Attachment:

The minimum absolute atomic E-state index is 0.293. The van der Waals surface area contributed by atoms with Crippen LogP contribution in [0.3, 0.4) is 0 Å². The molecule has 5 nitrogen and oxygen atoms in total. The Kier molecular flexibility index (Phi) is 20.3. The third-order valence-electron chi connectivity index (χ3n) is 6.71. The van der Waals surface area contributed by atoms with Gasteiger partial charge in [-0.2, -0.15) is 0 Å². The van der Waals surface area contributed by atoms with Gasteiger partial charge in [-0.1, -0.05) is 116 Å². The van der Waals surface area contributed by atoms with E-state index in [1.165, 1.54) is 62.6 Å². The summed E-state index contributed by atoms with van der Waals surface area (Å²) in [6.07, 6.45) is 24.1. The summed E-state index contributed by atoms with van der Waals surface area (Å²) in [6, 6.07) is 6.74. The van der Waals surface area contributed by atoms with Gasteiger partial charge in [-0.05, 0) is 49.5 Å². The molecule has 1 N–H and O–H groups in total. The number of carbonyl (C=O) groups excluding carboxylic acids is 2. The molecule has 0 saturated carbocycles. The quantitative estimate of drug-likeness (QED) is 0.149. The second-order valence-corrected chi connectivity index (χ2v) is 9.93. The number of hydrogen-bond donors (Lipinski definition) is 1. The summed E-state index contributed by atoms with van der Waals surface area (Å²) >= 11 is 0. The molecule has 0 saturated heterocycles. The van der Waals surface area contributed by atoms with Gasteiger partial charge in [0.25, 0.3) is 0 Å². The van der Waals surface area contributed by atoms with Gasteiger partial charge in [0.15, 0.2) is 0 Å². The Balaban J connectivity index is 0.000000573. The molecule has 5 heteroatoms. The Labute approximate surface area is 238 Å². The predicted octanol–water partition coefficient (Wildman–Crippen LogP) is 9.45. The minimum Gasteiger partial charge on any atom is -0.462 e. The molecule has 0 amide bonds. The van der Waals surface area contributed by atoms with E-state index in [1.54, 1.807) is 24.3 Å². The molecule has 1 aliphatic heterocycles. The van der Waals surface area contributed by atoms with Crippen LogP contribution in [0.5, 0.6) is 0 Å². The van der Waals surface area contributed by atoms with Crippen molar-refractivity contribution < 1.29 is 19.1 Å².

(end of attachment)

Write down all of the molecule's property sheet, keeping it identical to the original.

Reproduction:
The minimum absolute atomic E-state index is 0.293. The van der Waals surface area contributed by atoms with Crippen LogP contribution in [0.3, 0.4) is 0 Å². The molecule has 5 nitrogen and oxygen atoms in total. The Kier molecular flexibility index (Phi) is 20.3. The third-order valence-electron chi connectivity index (χ3n) is 6.71. The van der Waals surface area contributed by atoms with Gasteiger partial charge in [-0.2, -0.15) is 0 Å². The van der Waals surface area contributed by atoms with Gasteiger partial charge in [-0.1, -0.05) is 116 Å². The van der Waals surface area contributed by atoms with E-state index in [1.165, 1.54) is 62.6 Å². The summed E-state index contributed by atoms with van der Waals surface area (Å²) in [6.07, 6.45) is 24.1. The summed E-state index contributed by atoms with van der Waals surface area (Å²) in [6, 6.07) is 6.74. The van der Waals surface area contributed by atoms with Gasteiger partial charge in [-0.05, 0) is 49.5 Å². The molecule has 1 N–H and O–H groups in total. The number of carbonyl (C=O) groups excluding carboxylic acids is 2. The molecule has 0 saturated carbocycles. The quantitative estimate of drug-likeness (QED) is 0.149. The second-order valence-corrected chi connectivity index (χ2v) is 9.93. The number of hydrogen-bond donors (Lipinski definition) is 1. The summed E-state index contributed by atoms with van der Waals surface area (Å²) >= 11 is 0. The molecule has 0 saturated heterocycles. The van der Waals surface area contributed by atoms with Gasteiger partial charge in [0.25, 0.3) is 0 Å². The van der Waals surface area contributed by atoms with Gasteiger partial charge in [0.15, 0.2) is 0 Å². The Balaban J connectivity index is 0.000000573. The molecule has 5 heteroatoms. The Labute approximate surface area is 238 Å². The predicted octanol–water partition coefficient (Wildman–Crippen LogP) is 9.45. The minimum Gasteiger partial charge on any atom is -0.462 e. The molecule has 0 amide bonds. The van der Waals surface area contributed by atoms with E-state index in [1.54, 1.807) is 24.3 Å². The molecule has 1 aliphatic heterocycles. The van der Waals surface area contributed by atoms with Crippen LogP contribution in [0.5, 0.6) is 0 Å². The van der Waals surface area contributed by atoms with Crippen molar-refractivity contribution < 1.29 is 19.1 Å².